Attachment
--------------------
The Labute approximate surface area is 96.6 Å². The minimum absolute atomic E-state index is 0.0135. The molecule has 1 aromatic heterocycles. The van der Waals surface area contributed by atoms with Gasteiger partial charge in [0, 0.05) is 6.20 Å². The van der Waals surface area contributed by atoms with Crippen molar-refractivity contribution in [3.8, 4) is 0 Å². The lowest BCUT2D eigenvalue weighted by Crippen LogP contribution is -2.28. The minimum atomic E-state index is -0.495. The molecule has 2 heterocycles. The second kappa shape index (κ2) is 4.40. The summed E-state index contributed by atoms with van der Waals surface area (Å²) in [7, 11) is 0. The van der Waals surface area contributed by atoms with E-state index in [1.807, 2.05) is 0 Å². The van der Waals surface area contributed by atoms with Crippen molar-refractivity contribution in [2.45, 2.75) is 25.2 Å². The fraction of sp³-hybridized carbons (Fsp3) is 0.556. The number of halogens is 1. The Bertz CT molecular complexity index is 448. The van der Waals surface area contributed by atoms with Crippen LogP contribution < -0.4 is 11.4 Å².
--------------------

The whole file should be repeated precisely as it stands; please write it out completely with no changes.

The Labute approximate surface area is 96.6 Å². The minimum absolute atomic E-state index is 0.0135. The molecule has 1 aromatic heterocycles. The van der Waals surface area contributed by atoms with Gasteiger partial charge in [0, 0.05) is 6.20 Å². The van der Waals surface area contributed by atoms with Crippen molar-refractivity contribution in [3.8, 4) is 0 Å². The lowest BCUT2D eigenvalue weighted by Crippen LogP contribution is -2.28. The minimum atomic E-state index is -0.495. The molecule has 2 heterocycles. The second kappa shape index (κ2) is 4.40. The summed E-state index contributed by atoms with van der Waals surface area (Å²) in [7, 11) is 0. The van der Waals surface area contributed by atoms with E-state index in [1.807, 2.05) is 0 Å². The van der Waals surface area contributed by atoms with Crippen molar-refractivity contribution in [2.45, 2.75) is 25.2 Å². The fraction of sp³-hybridized carbons (Fsp3) is 0.556. The number of halogens is 1. The Bertz CT molecular complexity index is 448. The van der Waals surface area contributed by atoms with Crippen LogP contribution < -0.4 is 11.4 Å².